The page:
That’s the ambition that drove me. And whether you source your ambition from some fanciful saying and unsatisfying meals or from something else, you can bet you need it – in whatever form – when you’re starting your own business.
Action Item #1: Are you hungry?
- In a doc or on a piece of paper, write out your top 5 goals right now. They can be anything.
- Out of those 5 goals, identify those that relate to a business or entrepreneurial endeavor
- Explore that goal, or goals. Answer the following: What about it makes it interesting? What drives you in this area? Why do you think this is a good business idea?
- Save this paper and continue to the next list.
2. You’re Passionate
Businesses operate on a specific type of fuel: passion. It can be a passion for wedding planning, engineering, gardening… you name it. Whatever it is, you’ve got to love what you do in order to do great work. And it’s great work that will grow a great business.
Before you buy that domain name, apply for the small business loan, or pitch the idea to potential business partners, ask yourself if you’ve got the DESIRE to do it in the first place.
Action Item #2: Do you have passion?
- Make a list of the things you love to do for fun or find great interest in.
- Which of these things relate to your business idea?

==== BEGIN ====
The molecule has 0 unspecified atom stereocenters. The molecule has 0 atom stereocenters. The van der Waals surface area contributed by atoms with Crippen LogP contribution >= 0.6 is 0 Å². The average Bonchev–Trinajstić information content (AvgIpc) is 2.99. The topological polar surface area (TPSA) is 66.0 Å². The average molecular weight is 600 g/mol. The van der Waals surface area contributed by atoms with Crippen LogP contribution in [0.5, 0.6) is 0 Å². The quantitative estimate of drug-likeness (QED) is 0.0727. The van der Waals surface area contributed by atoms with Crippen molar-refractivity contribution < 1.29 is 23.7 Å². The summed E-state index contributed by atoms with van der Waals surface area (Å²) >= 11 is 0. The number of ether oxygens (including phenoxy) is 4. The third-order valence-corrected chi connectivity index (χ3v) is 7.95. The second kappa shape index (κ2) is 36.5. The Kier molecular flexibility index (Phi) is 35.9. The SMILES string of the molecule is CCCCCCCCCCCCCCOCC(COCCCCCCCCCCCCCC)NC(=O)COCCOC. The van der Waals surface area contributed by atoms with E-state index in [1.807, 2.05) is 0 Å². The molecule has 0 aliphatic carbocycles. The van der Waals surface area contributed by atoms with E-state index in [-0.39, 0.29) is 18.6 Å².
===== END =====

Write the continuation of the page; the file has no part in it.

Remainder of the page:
3. You’re not afraid of failure
I’ve failed dozens and dozens and dozens of times. I’ve tried… a lot… before I reached anything representative of “success.” In fact, prior to receiving a full-ride scholarship to the University of California, Los Angeles, I was rejected. It was an appeal that got me in, and eventually, that convinced the school I deserved free education.
This is going to be true with your entrepreneurial endeavors. And you’ve got to welcome it.
Be prepared for failure, learn from it, and don’t fear it. Failure is an opportunity for growth, and it’s been my greatest teacher.
Action Item #3: Can you admit failure and learn from it?
- Make a list of your five greatest failures.
- Write down next to each failure, what you learned from it.
4. You’re Willing (And Able)
Working for yourself will take a ton of time. This time will come from your evenings, from your weekends, from your “free-time” or R&R. If you’re already working a 40 hour week, be prepared to focus another 10-20 hours a week in the surrounding hours working for your dream.
And this is a big qualifier: if you don’t have then time, now might not be the time to start your business.